SHORT TAKE ON LONG TALK

STEVE JOBS l     Danny Boyle     2015

Take it from a viewer uninterested in automation or personal computers and their history:  This is a mesmerizing film.  It is long on talk.  Apparently we’re into a contest of who can talk the most and talk the fastest.  Warner films of the 30 and 40s are lost in the dust.  But the silences are breathtaking; the film remains a visual experience; and the editing is a major achievement (Margaret Sixel).  Michael Fassbender, who gave us his all in Shame and continues to do so at all the levels an actor can reach,  is showy, electric, and profound.  Kate Winslet is his dazzling match, and they work remarkably well together.  A few too many arty transitions and an unnecessarily playful camera around Seth Rogin and Jeff Daniels (whose performances don’t need it) cannot spoil this bewitching brew.

Northeast Ohio:  REMEMBER THE CANTON FILM FEST continuing today and tomorrow at the Palace Theatre in Canton, OH.  For more information and a schedule of showings:

http://www.cantonfilm.com

MOVIES ARE EVERYWHERE

Milly and Conder are on their way to a private conversation and are caught in traffic in downtown London:  “In Regent Street there was a traffic block for half a mile.  Looking back they could see the line of buses stretching to Oxford Circus.  There was a crowd on the pavement, and a scarlet cloth was being laid down outside a cinema…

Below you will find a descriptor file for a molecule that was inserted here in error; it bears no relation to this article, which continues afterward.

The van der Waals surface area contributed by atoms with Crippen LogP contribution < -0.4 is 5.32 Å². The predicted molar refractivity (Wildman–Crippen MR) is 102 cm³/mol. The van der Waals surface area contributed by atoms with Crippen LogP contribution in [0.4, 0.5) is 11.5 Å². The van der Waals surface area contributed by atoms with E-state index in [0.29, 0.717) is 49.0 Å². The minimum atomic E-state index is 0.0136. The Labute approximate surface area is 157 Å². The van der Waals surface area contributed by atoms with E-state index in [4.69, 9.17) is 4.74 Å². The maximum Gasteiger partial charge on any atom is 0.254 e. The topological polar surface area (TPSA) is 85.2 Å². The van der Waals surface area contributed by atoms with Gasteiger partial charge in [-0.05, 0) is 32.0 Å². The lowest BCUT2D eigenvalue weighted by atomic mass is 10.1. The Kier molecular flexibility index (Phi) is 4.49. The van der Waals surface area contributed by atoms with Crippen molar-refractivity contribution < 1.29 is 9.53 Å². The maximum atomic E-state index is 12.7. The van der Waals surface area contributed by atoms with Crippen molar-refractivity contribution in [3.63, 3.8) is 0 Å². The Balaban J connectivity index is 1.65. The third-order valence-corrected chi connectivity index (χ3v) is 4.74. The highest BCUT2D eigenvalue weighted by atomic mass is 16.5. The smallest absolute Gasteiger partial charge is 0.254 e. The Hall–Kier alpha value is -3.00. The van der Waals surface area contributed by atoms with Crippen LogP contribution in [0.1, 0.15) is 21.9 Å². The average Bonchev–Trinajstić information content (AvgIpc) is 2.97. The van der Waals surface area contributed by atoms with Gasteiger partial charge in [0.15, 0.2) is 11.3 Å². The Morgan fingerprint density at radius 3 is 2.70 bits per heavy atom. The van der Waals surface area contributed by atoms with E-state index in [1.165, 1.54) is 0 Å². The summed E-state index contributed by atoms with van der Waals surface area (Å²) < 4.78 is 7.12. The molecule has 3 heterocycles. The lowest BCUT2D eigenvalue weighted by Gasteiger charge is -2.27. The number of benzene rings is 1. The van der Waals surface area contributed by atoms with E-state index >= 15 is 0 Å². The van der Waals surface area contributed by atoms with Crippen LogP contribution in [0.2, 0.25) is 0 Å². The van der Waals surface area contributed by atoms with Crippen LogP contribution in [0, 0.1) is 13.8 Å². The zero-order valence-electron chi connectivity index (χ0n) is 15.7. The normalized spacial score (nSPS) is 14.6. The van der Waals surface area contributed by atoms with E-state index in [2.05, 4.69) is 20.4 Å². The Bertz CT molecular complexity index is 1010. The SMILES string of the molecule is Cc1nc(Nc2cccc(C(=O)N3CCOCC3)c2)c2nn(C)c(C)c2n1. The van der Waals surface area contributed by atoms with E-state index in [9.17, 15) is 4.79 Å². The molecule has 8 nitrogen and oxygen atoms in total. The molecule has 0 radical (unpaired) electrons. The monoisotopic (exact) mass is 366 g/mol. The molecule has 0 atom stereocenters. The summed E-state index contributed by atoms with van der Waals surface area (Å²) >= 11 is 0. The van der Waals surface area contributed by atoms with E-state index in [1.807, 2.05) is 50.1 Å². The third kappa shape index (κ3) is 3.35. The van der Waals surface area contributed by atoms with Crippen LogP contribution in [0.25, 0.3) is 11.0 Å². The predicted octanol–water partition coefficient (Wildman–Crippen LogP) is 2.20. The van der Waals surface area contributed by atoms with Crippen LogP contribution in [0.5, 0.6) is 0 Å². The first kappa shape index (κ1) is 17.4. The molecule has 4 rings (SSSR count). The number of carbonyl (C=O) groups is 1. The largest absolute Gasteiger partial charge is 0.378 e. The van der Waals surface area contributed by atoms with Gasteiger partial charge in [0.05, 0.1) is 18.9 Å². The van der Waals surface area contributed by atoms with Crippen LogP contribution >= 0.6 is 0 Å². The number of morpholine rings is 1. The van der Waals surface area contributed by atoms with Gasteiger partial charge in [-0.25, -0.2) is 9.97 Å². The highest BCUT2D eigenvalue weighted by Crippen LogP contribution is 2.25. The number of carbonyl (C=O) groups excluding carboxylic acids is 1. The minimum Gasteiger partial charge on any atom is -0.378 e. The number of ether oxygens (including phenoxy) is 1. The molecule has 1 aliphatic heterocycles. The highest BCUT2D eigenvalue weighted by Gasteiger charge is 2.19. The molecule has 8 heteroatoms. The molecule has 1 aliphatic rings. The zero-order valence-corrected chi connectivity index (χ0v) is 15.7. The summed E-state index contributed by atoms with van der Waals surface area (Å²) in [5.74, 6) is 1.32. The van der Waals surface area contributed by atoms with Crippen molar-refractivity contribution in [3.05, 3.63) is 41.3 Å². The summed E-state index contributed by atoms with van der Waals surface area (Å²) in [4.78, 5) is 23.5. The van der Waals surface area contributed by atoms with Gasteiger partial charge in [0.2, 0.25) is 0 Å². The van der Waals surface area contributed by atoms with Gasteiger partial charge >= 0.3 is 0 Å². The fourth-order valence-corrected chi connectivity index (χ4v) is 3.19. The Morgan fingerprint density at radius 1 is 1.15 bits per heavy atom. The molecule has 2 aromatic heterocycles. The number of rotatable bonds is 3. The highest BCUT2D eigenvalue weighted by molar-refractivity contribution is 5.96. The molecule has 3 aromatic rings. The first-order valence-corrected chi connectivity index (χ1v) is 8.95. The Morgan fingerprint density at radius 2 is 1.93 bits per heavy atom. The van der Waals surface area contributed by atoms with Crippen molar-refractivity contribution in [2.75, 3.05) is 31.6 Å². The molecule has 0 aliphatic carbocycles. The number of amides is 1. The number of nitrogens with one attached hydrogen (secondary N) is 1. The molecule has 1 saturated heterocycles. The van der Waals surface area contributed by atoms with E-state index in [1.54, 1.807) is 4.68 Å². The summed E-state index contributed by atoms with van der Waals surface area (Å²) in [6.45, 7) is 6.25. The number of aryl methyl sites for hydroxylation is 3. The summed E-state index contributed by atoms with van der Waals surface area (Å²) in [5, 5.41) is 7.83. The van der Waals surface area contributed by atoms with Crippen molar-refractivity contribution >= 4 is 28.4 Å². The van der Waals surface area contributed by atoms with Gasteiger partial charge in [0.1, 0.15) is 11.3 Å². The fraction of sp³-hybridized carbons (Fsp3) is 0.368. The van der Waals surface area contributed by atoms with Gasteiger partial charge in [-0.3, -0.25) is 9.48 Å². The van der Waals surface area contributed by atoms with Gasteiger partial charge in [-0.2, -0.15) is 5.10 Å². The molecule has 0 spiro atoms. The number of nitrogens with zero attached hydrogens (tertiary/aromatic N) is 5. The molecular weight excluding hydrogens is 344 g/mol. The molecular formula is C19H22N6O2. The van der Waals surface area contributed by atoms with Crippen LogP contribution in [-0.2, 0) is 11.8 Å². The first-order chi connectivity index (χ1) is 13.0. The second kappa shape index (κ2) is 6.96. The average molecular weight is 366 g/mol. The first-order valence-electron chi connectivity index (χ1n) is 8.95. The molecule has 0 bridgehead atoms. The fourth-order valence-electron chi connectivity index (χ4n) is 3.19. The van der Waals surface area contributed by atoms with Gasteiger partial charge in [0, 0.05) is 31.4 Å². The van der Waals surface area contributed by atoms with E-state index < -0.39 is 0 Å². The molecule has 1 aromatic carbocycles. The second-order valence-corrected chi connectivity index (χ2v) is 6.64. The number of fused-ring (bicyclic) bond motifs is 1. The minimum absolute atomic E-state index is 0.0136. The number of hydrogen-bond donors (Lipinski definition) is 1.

“‘Business at a standstill,’ said Conder.  Mounted police backed their horses at the edge of the pavement, keeping the road clear.  ‘If you wanted to buy something, you couldn’t.  If you wanted to meet a man on business, you couldn’t.  We’ll be sitting here now for a quarter of an hour.  Patience,’ Conder said.  You’ve got to be patient.  The Queen’s going to a talkie.'”  (Graham Greene, It’s a Battlefield, Heinemann, 1934.)

NEXT FRIDAY POST April 29
Until then,
See you at the pictures,
Rick

 

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